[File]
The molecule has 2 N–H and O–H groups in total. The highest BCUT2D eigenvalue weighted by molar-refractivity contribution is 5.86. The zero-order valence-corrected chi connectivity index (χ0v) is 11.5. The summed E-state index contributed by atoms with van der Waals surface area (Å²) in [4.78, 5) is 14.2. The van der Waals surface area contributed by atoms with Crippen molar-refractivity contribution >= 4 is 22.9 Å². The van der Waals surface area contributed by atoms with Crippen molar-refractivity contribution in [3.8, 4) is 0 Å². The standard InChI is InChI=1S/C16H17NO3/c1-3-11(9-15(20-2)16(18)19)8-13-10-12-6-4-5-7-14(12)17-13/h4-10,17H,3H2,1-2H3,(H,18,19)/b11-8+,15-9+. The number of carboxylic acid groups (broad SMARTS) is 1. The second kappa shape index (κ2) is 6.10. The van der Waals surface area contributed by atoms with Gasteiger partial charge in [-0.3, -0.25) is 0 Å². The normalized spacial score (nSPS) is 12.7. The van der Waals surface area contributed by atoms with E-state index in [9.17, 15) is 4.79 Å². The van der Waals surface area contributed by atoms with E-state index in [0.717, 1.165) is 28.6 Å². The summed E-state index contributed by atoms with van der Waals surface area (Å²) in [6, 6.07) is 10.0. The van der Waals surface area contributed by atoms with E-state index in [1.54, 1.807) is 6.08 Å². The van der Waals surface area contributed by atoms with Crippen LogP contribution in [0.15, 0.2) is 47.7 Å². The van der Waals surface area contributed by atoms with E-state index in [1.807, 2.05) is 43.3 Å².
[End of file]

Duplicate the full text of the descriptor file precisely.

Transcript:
The molecule has 2 N–H and O–H groups in total. The highest BCUT2D eigenvalue weighted by molar-refractivity contribution is 5.86. The zero-order valence-corrected chi connectivity index (χ0v) is 11.5. The summed E-state index contributed by atoms with van der Waals surface area (Å²) in [4.78, 5) is 14.2. The van der Waals surface area contributed by atoms with Crippen molar-refractivity contribution >= 4 is 22.9 Å². The van der Waals surface area contributed by atoms with Crippen molar-refractivity contribution in [3.8, 4) is 0 Å². The standard InChI is InChI=1S/C16H17NO3/c1-3-11(9-15(20-2)16(18)19)8-13-10-12-6-4-5-7-14(12)17-13/h4-10,17H,3H2,1-2H3,(H,18,19)/b11-8+,15-9+. The number of carboxylic acid groups (broad SMARTS) is 1. The second kappa shape index (κ2) is 6.10. The van der Waals surface area contributed by atoms with Gasteiger partial charge in [-0.3, -0.25) is 0 Å². The normalized spacial score (nSPS) is 12.7. The van der Waals surface area contributed by atoms with E-state index in [9.17, 15) is 4.79 Å². The van der Waals surface area contributed by atoms with E-state index in [0.717, 1.165) is 28.6 Å². The summed E-state index contributed by atoms with van der Waals surface area (Å²) in [6, 6.07) is 10.0. The van der Waals surface area contributed by atoms with E-state index in [1.54, 1.807) is 6.08 Å². The van der Waals surface area contributed by atoms with Crippen LogP contribution in [0.15, 0.2) is 47.7 Å². The van der Waals surface area contributed by atoms with E-state index in [1.807, 2.05) is 43.3 Å².